Despite these setbacks, we approach a new year with bright eyes and open hearts. We gaze fondly on our teeming stacks of books, piles of detritus from law and public health schools, respectively, and the wad of plastic grocery bags stuffed under the sink. We occasionally consider the dust that gathers in awkward places, like the edges of picture frames and over the tops of my dress shoes, but we focus on the brighter days and dreams to come. We are an apartment of hope, optimism, and charity; an apartment dedicated to the ideals of literacy, equality, and gender-neutral hierarchies; an apartment that is rented with the distant yet immortal aspiration of condo ownership.

My fellow residents, the state of the apartment is strong. God bless, and please keep it down since the walls are paper-thin and we can already hear the neighbor snoring next door.

Thursday, January 18, 2007

Doors closing

This morning I got yelled at by high school kids on the subway. The train was pretty crowded as we arrived at 59th St., and I was standing up and trying to move around the man positioned between me and the door. "Excuse me," I said evenly. "Excuse me. Excuse me." I didn't raise my voice or anything - this guy was just a bit oblivious. The window of opportunity to disembark the train was shrinking - soon people would be pressing themselves into the car. I made my way around the man, towards the doors, and encountered a wave of high school kids coming into the train.

I have developed a certain (extremely conditional) fondness for the urban Manhattan high school kid: decked out in the latest hip hop gear, blaring rap songs through tinny cellphone speakers, loud and rowdy but not especially crude or threatening. They're just like teenagers anywhere, but maybe more ethnic and style-conscious, as well as more exotically named.

As I pushed my way out, jostling against the surge of kids shoving themselves on the train, I heard them: "Awwww, MAN," "Geez," "Come ON," sucking their teeth at me derisively. They thought I was a moron for not getting off the train quickly enough. And, then, miraculously, in my own "Dangerous Minds" moment, I heard a girl say: "Hey, it's not his fault, he was trying to get out!" I looked at her plaintively and said, in an unintentionally Ross Geller-ish way, "THANK yoouu." I could hear them laugh as I escaped the subway car. I did a quick check to make sure I had my wallet, phone, keys, Ipod - and I was all set. It was a good start for the day.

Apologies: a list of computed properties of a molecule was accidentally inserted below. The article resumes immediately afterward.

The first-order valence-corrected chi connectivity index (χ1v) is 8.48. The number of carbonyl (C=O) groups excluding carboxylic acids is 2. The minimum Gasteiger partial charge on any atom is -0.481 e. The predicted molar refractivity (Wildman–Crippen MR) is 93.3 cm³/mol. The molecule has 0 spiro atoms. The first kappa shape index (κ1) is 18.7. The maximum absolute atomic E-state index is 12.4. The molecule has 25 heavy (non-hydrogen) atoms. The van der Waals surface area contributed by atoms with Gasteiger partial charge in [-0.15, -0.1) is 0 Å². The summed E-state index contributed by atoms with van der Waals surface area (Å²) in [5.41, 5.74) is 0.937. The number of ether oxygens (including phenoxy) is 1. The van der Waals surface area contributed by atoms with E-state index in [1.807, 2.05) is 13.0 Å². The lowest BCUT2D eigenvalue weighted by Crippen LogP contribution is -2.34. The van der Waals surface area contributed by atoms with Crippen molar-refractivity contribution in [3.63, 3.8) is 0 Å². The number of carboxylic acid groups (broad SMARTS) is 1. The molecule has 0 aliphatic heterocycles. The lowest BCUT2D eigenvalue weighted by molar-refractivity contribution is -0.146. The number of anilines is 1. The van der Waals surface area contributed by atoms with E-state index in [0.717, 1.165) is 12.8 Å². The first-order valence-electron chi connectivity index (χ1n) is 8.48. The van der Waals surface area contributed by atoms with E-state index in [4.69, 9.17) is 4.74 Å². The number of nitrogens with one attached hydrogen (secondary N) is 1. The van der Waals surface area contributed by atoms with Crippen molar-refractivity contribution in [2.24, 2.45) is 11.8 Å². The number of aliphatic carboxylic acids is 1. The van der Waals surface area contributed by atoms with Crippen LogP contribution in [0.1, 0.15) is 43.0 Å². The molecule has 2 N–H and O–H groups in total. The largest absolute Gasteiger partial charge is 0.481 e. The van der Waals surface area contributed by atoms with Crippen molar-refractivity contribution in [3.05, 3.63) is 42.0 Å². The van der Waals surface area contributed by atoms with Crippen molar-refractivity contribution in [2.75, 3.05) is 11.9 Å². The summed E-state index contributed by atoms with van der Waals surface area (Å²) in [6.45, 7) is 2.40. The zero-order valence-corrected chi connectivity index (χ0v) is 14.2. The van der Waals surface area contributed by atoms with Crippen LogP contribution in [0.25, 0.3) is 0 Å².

Monday, January 15, 2007

Aloha 2007

The new year began traumatically enough: L and her mom in the cardiac ICU of the main hospital in Honolulu, me in the hospital dorm fitfully watching Law & Order reruns, listening to the fireworks sounding off like gunfire in the city beyond. I knew it was the new year when the current episode ended and a new one began. So, New-Year's-Eve-wise, this was not one for the record books, but you never know. I have high hopes for 2007: further progress through law school, an exciting summer working at the Firm, a trip to Barcelona in the spring and who knows what else. Even-numbered years definitely seem to be generally better for me (1980, obviously; I had a bizarre attachment to the year 1986 as a youth; 1998, 2002, 2006). Anyways, here are a few choice bits from our trip:

See how wonderfully things began? There was this:

And also this:

But then things started looking grim with this:

And then, for four days, we hunkered down like this:

But eventually we left the hospital, as good as new, and I was able to celebrate my honeymoon as every man should: with his mother-in-law, his beautiful wife, and his wife's foot-long chest catheter:

We were determined to redeem the remainder of our trip, and so we tried to let the nonchalance, inefficacy, and mild incompetence of the Aloha spirit wash over us, like this:

It was hard for us to really relax, after our brush with modern medicine. I felt like one of those yippy dogs you see on the city streets, trembling in fear at the sight of a curb. Despite copious amounts of rum and pineapples, it was hard to shake the fear and stress that really obliterated everything else from our sight for a brief while... I don't know. It was an unforgettable trip. We were so thankful to get back to the city and our married lives. Maybe it was a honeymoon in that it was our introduction to marriage as an institution of support and reliance and comfort in times of trouble. And I am thankful for that knowledge, as hard-earned as it was. But it was not the trip we had expected.

As you can see, L and I are laughing about it now, but it's still not quite funny... but one day it will be. From the mean streets of Manhattan: aloha, indeed.